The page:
Conquering Fear While Looking Hip

In addition to lots of new puppy or new dog to family kinds of clients I have, as well as people working through typical adolescent angst behaviors, or adjusting a new dog to a household with preexisting pets, etc., I get a lot of clients with dogs with somewhat serious issues. Perhaps they have developed an over-the-top and often dangerous [to self or others] repertoire of fear based behaviors. These behaviors are stemming from a more or less moderate-severe anxiety based disorder. The source or cause of the behavior might have been dramatic, or it might have been remarkably undramatic and thus not obvious. But because the owners are committed to helping the anxious dog, and often have tried medication or even other trainers, but somehow found out or been referred to me.

A quick telephone intake helps me assess the dynamics going on that my services can readjust. Like a chiropractor, I go in and readjust. There is often quite a bit of doubt that yet another trainer/option can really help, and in as few as one long session, as the behaviors seem quite hopeless.

I frequently have the pleasure of driving north a wee bit to the neighboring county of Ashtabula where I’m getting lots of interesting clientele from Dr. Rebecca Salinger of Austinberg Veterinary Clinic. [The prevailing training sentiment in more rural Ashtabula is limited greatly to a traditional or force based you-do-it-or-else approach. Dr. Salinger and her clinic want to bring a better way to her neck of Northeast Ohio and it’s been a real treat and honor to be bringing a positive holistic approach to the area.]

One such trip out there was with a pair of very pleasant nice empty-nesters, S & J, who live in a very lovely, comfortable lake-front home along the shores of Lake Erie. H, a 4 year old intact Bearded Collie, had lived with this couple since a pup, but had escalated his fear based behaviors into ones that put both dog and owners, primarily S, at risk when he became overstimulated by triggers.

H had not been their first Bearded Collie, but he arrived to their home in the dead of winter at 7 weeks old. Because it is harder to socialize pups in the freezing, dark, snowy cold of a midwest winter, H led a very understimulated early puppy life coupled with a ton of affection from S no matter what he did, allowing his natural fear to be reinforced by the best of her intentions. He did attend a few dog shows, but showed NO interest in the ring. He clearly didn’t bond with J, and when S did leave the house and H was left behind, the shaggy dog would run upstairs, throw himself with a pout on the bed and wait amid her pillows until she returned.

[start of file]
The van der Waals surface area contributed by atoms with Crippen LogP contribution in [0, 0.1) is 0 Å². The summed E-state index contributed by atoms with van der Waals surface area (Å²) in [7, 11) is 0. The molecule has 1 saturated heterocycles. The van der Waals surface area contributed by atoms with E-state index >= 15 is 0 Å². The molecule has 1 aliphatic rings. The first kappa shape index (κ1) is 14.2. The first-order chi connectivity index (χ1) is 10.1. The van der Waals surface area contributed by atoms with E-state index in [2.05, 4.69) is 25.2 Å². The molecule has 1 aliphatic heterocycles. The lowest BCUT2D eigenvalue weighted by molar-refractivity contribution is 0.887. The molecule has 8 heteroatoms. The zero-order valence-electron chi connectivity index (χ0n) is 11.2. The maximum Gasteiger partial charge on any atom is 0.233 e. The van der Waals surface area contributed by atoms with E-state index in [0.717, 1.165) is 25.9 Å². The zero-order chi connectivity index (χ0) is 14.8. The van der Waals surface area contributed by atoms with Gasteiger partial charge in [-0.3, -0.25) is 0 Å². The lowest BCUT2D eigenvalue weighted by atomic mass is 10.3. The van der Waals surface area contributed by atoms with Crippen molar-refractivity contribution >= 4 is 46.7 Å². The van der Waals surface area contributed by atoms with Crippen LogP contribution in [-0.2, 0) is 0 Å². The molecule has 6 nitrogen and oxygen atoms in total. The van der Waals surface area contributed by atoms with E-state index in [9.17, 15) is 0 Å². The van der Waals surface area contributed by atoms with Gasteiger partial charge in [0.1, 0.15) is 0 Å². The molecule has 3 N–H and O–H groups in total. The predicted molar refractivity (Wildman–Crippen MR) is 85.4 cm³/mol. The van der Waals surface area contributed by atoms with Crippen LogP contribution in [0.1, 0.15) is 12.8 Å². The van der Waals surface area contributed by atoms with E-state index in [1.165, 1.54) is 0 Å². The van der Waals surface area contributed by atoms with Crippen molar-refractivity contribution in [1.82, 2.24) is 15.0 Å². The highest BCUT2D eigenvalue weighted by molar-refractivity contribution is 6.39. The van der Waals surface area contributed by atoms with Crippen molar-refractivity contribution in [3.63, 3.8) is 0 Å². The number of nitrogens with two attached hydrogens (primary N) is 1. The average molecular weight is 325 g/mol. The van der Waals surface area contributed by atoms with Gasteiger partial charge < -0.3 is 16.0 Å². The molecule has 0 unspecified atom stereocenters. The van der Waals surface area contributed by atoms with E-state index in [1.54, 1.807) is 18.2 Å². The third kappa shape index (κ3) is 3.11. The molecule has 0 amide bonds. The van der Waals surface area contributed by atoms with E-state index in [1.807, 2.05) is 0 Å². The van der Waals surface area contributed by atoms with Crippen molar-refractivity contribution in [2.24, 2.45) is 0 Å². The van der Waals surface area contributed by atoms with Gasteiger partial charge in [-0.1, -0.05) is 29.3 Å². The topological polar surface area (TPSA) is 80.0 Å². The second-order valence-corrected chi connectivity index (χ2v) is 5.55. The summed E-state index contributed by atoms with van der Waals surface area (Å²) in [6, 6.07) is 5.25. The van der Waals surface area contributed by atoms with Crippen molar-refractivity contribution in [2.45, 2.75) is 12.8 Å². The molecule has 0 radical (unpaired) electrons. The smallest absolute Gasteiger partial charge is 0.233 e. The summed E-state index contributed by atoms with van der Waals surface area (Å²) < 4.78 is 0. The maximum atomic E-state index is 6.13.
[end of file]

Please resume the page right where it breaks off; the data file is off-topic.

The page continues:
When S wasn’t showering him with love she was struggling an with tension both figurative and, literally, with a leash and a rear attaching harness on walks in a nearby baseball field. The triggering event that led to my visit has been a dramatic reaction he had had while at the field to a flapping plastic bag. He knocked S off her feet, wriggled maniacally out of his harness and took off. He was eventually recaptured — but not without effort as his recall was most unreliable, especially when he was a bit flittery from scary things!

In my work with H, along with his eventual warming up to me after his initial bucking bronco sort of reaction when I attached him to me by a euroleash first thing, I saw he had a lot of triggers and he would escalate very quickly, like a Ferrari on a straightaway.

After H was responding quite well to my directions and finally seemed to understand I was either neutral or a very good thing to him, I fitted him first with a no pull harness and then, later, a medium Har-Vest. I have seen this now literally dozens of times — a dog who is previously completely unruly on rear attaching harnesses, collars, slip collars, choke chains, prong collars — seem to find the fitted effect and change of balance completely calming and suddenly walk with no effort. The degree varies but with H it dramatic.

Switching between the harness alone (essentially the skeleton to Har-Vest) and the Har-vest, we realized the Har-Vest had more benefit. Not only did it fit him even more securely (H is a very long haired Beardie), but we determined that 1/2 lb. of weight (rice or beans in a ziploc sandwich bag) in each pocket further “sedated” H and allowed for a calmer affect and a more soothing, confident, fun walk.

It’s hard to describe in words and is often something that has to be seen to be believed. Buy a Har-Vest for a 30 day risk free trial and see for yourself.